Conflict of interest: None
| Acknowledgements|| |
The authors are grateful to Mangalore University for providing the necessary laboratory facilities to undertake this research work. The authors would like to sincerely thank Director, ICMR-VCRC, Puducherry and Dr. P. Philip Samuel, ICMR, Field Station, Madurai for providing mosquito Identification facility. We also would like to extend our gratitude to the Principal, Vivekananda College, Puttur for infrastructural facilities to carry out this work.
| References|| |
Foley DH, Rueda LM, Wilkerson RC. Insight into mosquito biogeography from country species records. J Med Entomol Suppl
2007; 44(4): 554–67.
Bhattacharyya DR, Rajavel AR, Natarajan R, Mohapatra PK, Jambulingam P, Mahanta J, et al
. Faunal richness and the checklist of Indian mosquitoes (Family: Culicidae). CheckList
2014; 10(6): 1342–58.
Tyagi BK, Muinirathinam A, Venkatesh A. An inventory of the authentically identified and classified mosquito taxa in the ‘CRME Museum’, with annotations on its significance in taxonomic research in India. Int J Mosq Res
2016; 3: 58–113.
Tewari SC, Hiriyan J, Reuben R. Survey of the Anopheline fauna of the Western Ghats in Tamil Nadu, India. Indian J Malariol
Bhuyan PJ, Hiriyan J, Chandrasekaran P, Annadurai C. An annotated checklist of mosquito fauna with vector bionomics in Nilgiri hills, southern India. J Evol Med Dent Sci
2013; 2(11): 1654–5.
Munirathinam A, Krishnamoorthi G, Baskaran R, Govindarajan A, Venkatesh A, Tyagi BK. Mosquito species biodiversity in Phytotelmata from Western Ghats, South India. Halteres
Rattanarithikul R, Harbach RE, Harrison BA, Panthusiri P, Coleman RE, Richardson JH. Illustrated keys to the mosquitoes of Thailand VI Tribe Aedini. Southeast Asian J Trop Med Public Health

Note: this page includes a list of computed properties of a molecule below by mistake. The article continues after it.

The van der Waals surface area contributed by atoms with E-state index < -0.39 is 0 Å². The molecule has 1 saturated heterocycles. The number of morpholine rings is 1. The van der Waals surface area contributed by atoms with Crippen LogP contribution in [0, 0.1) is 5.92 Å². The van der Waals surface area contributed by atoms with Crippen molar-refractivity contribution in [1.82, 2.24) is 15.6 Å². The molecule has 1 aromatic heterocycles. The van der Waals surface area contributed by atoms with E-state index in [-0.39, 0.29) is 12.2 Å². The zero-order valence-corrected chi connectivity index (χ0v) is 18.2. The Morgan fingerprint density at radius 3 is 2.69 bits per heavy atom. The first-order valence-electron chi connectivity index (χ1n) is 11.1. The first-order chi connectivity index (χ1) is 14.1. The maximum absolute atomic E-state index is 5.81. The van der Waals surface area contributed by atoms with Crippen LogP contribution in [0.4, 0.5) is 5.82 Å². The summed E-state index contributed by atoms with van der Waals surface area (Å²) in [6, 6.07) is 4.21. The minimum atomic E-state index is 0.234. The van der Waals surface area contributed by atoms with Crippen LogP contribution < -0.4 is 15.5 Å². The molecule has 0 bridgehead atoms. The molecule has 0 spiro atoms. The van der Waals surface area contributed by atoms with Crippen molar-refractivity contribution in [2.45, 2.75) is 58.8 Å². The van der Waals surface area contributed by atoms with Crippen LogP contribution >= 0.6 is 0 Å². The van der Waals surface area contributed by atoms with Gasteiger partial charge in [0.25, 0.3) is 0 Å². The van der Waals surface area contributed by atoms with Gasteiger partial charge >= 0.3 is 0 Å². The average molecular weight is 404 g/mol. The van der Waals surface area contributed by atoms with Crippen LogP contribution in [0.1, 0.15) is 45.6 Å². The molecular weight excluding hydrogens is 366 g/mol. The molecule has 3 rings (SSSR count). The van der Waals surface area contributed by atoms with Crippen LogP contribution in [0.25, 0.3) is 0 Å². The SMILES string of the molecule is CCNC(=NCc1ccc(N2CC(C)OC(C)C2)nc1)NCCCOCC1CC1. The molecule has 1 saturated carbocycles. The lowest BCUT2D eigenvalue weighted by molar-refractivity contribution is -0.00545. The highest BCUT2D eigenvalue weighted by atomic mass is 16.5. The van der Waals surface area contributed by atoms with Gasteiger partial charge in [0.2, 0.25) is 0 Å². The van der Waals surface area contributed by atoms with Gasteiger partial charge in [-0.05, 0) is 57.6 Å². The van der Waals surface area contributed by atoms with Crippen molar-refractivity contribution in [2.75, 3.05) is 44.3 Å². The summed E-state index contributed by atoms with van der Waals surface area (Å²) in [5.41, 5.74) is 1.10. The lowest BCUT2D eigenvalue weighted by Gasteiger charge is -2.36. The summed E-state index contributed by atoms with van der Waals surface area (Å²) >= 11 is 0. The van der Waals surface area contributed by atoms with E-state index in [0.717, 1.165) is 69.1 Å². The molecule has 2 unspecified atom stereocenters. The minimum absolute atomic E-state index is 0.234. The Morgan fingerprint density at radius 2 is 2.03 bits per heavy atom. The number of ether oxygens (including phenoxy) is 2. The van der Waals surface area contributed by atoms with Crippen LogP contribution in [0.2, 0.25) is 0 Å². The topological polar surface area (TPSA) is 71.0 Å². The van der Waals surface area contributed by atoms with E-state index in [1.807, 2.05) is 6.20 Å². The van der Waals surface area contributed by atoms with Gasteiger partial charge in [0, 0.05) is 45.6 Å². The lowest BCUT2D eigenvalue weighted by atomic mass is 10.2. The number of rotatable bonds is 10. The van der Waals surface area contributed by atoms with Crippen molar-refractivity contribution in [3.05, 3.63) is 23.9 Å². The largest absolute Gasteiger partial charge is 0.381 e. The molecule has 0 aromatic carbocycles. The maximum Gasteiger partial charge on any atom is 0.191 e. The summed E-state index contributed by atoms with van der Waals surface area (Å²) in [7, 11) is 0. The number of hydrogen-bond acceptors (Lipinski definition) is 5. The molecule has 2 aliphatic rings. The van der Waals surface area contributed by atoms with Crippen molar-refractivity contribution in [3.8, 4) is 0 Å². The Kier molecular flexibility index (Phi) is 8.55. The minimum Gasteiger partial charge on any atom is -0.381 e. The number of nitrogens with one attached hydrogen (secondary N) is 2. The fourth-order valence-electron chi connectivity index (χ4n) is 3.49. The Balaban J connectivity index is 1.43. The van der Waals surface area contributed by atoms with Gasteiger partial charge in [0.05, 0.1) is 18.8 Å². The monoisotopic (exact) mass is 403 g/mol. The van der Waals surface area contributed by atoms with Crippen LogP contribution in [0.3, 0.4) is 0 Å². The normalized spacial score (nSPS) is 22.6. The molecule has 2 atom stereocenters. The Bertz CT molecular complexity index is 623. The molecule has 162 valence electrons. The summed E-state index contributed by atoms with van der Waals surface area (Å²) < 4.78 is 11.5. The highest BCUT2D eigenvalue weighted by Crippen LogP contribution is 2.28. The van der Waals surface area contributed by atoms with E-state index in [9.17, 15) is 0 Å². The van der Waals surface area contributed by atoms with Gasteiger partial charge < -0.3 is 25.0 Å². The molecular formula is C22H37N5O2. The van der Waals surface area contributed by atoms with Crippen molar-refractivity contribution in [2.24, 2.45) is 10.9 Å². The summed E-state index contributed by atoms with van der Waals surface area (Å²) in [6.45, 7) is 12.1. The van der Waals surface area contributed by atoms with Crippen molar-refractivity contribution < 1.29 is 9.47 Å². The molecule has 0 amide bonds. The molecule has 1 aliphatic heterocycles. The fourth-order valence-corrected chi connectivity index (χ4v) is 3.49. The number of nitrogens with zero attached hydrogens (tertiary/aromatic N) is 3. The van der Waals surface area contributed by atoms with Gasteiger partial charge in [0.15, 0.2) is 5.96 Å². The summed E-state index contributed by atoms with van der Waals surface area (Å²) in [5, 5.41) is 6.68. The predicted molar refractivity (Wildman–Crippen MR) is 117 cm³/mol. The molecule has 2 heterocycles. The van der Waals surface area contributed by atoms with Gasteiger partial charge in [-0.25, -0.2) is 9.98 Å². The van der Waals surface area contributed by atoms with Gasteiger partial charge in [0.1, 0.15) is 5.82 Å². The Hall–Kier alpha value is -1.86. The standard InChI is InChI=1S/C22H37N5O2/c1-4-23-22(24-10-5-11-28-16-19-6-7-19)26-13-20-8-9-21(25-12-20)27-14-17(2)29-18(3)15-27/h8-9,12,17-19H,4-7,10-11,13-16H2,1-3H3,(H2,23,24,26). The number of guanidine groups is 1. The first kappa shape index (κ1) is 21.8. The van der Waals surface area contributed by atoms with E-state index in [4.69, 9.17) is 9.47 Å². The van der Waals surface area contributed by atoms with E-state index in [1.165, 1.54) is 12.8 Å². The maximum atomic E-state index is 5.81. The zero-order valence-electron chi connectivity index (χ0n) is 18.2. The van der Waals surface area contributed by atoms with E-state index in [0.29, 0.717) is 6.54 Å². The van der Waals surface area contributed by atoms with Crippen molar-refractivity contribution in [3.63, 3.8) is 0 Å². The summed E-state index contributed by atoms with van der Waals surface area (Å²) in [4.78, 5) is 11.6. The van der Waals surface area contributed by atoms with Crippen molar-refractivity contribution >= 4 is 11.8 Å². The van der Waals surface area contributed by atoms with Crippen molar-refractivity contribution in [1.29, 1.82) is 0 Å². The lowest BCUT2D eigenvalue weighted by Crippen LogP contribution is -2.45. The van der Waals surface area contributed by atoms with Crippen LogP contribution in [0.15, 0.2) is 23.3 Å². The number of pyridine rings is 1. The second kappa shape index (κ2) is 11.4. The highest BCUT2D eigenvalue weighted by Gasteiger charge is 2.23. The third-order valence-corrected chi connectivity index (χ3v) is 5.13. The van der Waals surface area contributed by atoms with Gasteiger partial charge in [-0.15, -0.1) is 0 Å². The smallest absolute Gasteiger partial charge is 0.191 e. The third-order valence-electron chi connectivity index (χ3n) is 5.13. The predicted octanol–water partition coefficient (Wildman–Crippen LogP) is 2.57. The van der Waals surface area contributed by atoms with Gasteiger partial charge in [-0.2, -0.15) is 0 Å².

2010; 41(Suppl 1): 1–38.
Dev V. Breeding habitats of anopheline mosquitoes in Assam. Indian J Malariol
1994; 31(1): 31–4.
Dev V, Adak T, Singh OP, Nanda N, Baidya BK. Malaria transmission in Tripura: Disease distribution & determinants. Indian J Med Res
2015; 142(Suppl): S12–22.
Manguin S, Garros C, Dusfour I, Harbach RE, Coosemans M. Bionomics, taxonomy, and distribution of the major malaria vector taxa of Anopheles
in Southeast Asia: an updated review. Infect Genet Evol
2008; 8(4): 489–503.
Rao TR. The Anophelines of India. Revised Edition, Malaria Research Centre, I.C.M.R. Delhi. (1984)
Nagpal BN, Sharma VP. Indian Anophelines. New Delhi: Oxford and IBH Publishing Co. Pvt. Ltd, 1995: p. 416.
Sahu SS, Gunasekaran K, Jambulingam P, Das PK. Susceptibility status of Anopheles fluviatilis, A. annularis and A. culicifacies
to insecticides in Koraput District, Orissa. Indian J Malariol
1990; 27(1): 51–3.
Tiwari S, Ghosh SK, Sathyanarayan TS, Nanda N, Uragayala S, Valecha N. Malaria Outbreaks in Villages in North Karnataka, India, and Role of Sibling Species of Anopheles culicifacies
2015; 7(8): 946–4.
Norris DE. Mosquito-borne diseases as a consequence of land use change. EcoHealth
2004; 1: 19–4.
Gowda NN and Vijayan VA. Survey of Mosquitoes (Diptera: Culicidae) in Mysore city, Karnataka. Journal of Mysore University
Urmila J Ganesh KN, Pushpalatha N Vijayan VA. Increased mosquito breeding activity in Mysore University Campus, Manasagangothri, Karnataka. J Commun Dis
1999; 31(3): 203–6.
Kumar YS, Ganesh N, Vijayan VA. Mosquito diversity in Rajiv Gandhi National park (Nagarahole), Karnataka State, India. J Entomol Res
Soc 2004; 6(2): 1–3.
Kumar YS, and Vijayan VA. Mosquito fauna and breeding habitats in the rural area of Mysore and Mandya districts, Karnataka state, India. Entomon
Fukoorziba MR, Vijayan VA. Seasonal abundance of larval stage of Culex
Species mosquitoes (Diptera: Culicidae) in an endemic area of Japanese Encephalitis in Mysore, India. Pak J Med Sci
2006; 9: 2468–2.
Rajavel AR, Natarajan R, Vaidyanathan K. Mosquitoes of the mangrove forests of India: Part Six-Kundapur, Karnataka and Kannur, Kerala. J Am Mosq Control Assoc
2006; 22: 582–5.
Kanojia PC. Ecological study on mosquito vectors of Japanese encephalitis virus in Bellary district, Karnataka. Indian J Med Res
2007; 126(2): 152–7.
Kanojia PC, Jamgaonkar AV. Mosquito records from a hot and dry climatic area experiencing frequent outbreaks of Japanese encephalitis, Bellary district, Karnataka, India. J Am Mosq Control Assoc
2008; 24(1): 6–10.
Prasad KSI and Sreepada KS. Distribution and seasonal abundance of mosquitoes in Mangalore Taluk, Dakshina Kannada District, Karnataka. Journal of Basic and Applied Biology